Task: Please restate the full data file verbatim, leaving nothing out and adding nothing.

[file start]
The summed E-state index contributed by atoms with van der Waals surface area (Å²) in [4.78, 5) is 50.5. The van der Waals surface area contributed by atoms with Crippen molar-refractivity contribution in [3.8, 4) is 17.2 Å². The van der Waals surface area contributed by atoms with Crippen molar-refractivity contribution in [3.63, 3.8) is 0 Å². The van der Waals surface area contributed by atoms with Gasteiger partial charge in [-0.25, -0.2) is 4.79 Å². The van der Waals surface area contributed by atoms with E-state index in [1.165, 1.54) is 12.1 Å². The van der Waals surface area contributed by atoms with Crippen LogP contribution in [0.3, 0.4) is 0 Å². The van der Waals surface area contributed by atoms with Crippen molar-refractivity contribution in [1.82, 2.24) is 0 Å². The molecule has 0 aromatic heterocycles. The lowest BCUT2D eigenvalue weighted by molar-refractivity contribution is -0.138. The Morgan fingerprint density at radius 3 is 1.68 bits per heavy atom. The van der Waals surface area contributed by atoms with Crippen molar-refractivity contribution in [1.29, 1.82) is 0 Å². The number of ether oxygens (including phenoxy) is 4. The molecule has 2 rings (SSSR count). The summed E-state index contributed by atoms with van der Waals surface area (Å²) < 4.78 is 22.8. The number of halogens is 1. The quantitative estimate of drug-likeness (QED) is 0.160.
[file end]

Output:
The summed E-state index contributed by atoms with van der Waals surface area (Å²) in [4.78, 5) is 50.5. The van der Waals surface area contributed by atoms with Crippen molar-refractivity contribution in [3.8, 4) is 17.2 Å². The van der Waals surface area contributed by atoms with Crippen molar-refractivity contribution in [3.63, 3.8) is 0 Å². The van der Waals surface area contributed by atoms with Gasteiger partial charge in [-0.25, -0.2) is 4.79 Å². The van der Waals surface area contributed by atoms with E-state index in [1.165, 1.54) is 12.1 Å². The van der Waals surface area contributed by atoms with Crippen LogP contribution in [0.3, 0.4) is 0 Å². The van der Waals surface area contributed by atoms with Crippen molar-refractivity contribution in [1.82, 2.24) is 0 Å². The molecule has 0 aromatic heterocycles. The lowest BCUT2D eigenvalue weighted by molar-refractivity contribution is -0.138. The Morgan fingerprint density at radius 3 is 1.68 bits per heavy atom. The van der Waals surface area contributed by atoms with Crippen molar-refractivity contribution in [1.29, 1.82) is 0 Å². The number of ether oxygens (including phenoxy) is 4. The molecule has 2 rings (SSSR count). The summed E-state index contributed by atoms with van der Waals surface area (Å²) < 4.78 is 22.8. The number of halogens is 1. The quantitative estimate of drug-likeness (QED) is 0.160.